Basically, it was a couple coats of paint. When I decided to refinish the kitchen and half-bath floors, that more or less needed to happen while we were traveling. So then we pushed back completion of the half-bath in order to do as complete a job as possible (getting under the sink and stool). That was already planned to be incomplete. What we mostly didn’t get done was the large amount of painting.

I was a bit worried earlier in the week. I had invited some friends over for dinner Saturday and expected to be able to do a nice job of hosting. But the plumbers had a problem with my old sink and all the workers were stepping over one another and I didn’t see how it would get done.
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Week 4 Renovation

Thanksgiving Week. A few short days then one full week to get it all done. But we’re putting things back together now, rather than pulling them apart. At the end of last week the plaster was finished and we were ready for cabinets in the kitchen and resurfacing everywhere else, then fixtures.

The shelving and cabinets are custom built. The shelving arrived last week and started to go up Monday and Tuesday. The whole kitchen project is idiosyncratic, so the cabinet design is equally idiosyncratic to suit our situation.

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Week 3 Renovation

Week 1 got us off to a good start. Week 2 was delays, catchup, and seemed overall to show a lack of progress. I was eager for things to get moving this week if we are to have any hope of meeting our project deadline. But these things don’t always go how you want, so Monday was not very active — just some preparation for the spray-in insulation on Tuesday, including laying the bathroom subfloor. When I first contacted the contractor, Shelter Alternatives, they also suggested I get an energy audit with their partner business, Energy Check. One of the upshots was that the basement was leaking heat, as was the pantry/half-bath. Spray-in foam insulation was recommended for the bathroom all around.

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Week 2 Renovation

The story of Week 2 was…not much happened. The discoveries of the end of week 1 (asbestos-y tile and an old plumbing/carpentry cockup) put the brakes on much of the work from this week and led to a series of rolling delays.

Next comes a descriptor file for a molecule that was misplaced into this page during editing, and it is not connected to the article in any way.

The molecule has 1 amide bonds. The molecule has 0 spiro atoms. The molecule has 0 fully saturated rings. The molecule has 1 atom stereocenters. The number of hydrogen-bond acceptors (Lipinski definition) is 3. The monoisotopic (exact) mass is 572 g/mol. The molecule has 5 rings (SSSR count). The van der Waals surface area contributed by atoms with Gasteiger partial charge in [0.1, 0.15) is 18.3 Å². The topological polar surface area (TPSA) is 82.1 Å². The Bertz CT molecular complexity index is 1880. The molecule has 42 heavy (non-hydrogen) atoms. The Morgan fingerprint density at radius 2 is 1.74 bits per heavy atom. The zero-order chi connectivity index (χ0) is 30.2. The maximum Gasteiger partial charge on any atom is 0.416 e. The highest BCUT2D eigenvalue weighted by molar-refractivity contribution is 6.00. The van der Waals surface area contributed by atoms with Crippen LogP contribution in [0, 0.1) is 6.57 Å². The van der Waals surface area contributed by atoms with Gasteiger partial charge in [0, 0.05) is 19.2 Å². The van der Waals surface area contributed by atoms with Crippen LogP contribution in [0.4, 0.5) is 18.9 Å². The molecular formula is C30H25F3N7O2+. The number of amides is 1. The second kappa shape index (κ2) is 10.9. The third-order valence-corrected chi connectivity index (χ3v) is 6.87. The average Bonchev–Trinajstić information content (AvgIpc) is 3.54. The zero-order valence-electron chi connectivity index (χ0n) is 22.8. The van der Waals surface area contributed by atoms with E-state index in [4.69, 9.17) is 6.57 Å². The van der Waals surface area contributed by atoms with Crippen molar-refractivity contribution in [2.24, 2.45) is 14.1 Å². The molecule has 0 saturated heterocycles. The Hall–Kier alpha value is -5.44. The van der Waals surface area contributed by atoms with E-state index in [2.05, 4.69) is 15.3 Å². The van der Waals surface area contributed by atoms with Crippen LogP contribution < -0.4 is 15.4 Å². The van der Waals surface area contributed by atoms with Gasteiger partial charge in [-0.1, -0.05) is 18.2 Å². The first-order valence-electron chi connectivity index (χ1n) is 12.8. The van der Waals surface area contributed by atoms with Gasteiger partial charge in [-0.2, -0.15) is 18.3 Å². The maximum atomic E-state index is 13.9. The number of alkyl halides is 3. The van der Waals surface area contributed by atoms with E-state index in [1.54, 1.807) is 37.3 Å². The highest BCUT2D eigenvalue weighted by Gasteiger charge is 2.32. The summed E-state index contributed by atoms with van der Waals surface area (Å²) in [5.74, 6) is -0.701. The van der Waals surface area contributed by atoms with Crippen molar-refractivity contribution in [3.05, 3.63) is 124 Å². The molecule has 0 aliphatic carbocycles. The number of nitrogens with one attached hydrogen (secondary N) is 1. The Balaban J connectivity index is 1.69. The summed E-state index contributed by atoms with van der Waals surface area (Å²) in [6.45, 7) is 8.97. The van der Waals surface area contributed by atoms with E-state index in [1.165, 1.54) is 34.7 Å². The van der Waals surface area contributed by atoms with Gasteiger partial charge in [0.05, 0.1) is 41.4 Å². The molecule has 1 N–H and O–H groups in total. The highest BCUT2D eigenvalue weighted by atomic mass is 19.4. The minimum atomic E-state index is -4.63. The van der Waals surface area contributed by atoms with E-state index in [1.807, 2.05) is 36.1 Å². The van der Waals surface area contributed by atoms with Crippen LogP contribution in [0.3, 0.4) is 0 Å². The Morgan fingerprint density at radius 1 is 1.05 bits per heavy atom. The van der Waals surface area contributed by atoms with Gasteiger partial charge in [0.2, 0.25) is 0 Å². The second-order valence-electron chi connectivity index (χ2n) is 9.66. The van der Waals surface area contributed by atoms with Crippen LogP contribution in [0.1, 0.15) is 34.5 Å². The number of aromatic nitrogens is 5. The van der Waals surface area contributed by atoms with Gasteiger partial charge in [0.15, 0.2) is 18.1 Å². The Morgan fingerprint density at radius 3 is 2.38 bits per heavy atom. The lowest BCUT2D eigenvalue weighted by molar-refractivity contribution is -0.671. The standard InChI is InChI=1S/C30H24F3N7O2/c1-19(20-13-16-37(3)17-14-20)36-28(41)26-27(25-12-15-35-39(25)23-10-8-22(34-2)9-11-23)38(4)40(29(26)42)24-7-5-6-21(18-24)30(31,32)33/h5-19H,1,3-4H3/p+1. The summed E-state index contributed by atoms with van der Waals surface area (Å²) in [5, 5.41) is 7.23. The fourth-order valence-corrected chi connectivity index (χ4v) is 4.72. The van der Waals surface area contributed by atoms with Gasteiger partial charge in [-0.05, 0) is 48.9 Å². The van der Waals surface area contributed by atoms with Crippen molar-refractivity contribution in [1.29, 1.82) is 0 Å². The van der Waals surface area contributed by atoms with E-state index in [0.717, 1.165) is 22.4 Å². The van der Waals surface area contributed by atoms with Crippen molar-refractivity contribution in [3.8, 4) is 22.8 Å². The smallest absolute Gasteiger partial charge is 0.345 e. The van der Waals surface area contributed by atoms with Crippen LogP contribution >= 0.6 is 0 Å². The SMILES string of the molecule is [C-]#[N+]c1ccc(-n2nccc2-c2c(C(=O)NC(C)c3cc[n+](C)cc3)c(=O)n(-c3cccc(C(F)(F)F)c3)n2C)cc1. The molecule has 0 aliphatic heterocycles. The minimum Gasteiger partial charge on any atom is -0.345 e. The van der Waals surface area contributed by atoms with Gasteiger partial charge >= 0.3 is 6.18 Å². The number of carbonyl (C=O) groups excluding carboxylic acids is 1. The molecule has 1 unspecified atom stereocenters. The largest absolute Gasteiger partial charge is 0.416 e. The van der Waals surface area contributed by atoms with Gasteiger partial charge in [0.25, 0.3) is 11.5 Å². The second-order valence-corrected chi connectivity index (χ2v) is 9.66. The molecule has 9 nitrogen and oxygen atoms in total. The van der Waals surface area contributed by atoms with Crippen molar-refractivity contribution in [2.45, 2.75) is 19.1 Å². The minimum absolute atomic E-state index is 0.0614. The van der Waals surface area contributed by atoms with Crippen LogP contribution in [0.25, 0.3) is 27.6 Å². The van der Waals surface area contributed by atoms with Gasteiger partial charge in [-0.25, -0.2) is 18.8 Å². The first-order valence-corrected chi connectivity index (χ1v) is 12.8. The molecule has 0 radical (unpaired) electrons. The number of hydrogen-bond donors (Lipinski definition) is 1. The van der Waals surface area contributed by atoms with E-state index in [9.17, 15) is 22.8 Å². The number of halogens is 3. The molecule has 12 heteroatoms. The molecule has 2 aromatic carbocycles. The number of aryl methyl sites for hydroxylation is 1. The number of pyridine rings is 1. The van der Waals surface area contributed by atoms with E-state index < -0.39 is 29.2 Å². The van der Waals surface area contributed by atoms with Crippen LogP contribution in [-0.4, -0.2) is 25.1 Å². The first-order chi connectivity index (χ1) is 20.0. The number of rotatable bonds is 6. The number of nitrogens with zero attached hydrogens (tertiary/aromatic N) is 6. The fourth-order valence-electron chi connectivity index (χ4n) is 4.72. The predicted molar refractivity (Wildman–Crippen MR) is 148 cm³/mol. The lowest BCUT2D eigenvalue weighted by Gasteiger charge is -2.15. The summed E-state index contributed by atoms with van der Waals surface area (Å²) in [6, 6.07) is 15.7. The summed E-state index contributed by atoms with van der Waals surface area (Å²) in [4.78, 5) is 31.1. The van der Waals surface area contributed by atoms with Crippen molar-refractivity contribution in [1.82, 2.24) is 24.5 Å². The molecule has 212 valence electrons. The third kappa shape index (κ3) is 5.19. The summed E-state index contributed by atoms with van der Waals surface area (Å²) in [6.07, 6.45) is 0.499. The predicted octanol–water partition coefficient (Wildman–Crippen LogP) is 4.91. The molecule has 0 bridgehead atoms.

Monday was carpentry. The solution to the cut joist and overly aggressively notched joists in the bathroom was cross bracing, rather than sistering.

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Week 1, Reno/Rehab

The work: there are three things I’m having done on my new/old house. The first is re-converting the “pantry” off the kitchen back into a half bathroom. This is a little room, about 5′ x 7′, taking up part of the back porch space, that became a bathroom to serve the first owner, Henry Whitlock. Once he grew advanced in years he wanted a bathroom on the main floor so he didn’t have to use the stairs so much. The plumbing is “still there” but the codes have changed and the work may not have been the best quality in the first place, so it’s not an easy change. In addition, there was very little insulation to this room, so the energy audit showed it was really leaking heat.

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The second thing is related to the first; since I’m moving the fridge out of the pantry, I’ve got to have a place for it. Thus, I’m moving a doorway a bit and putting the fridge in a new corner, along with some cabinets and shelving. Then I’m putting in new butcher block countertops to replace the older tile countertops that are there.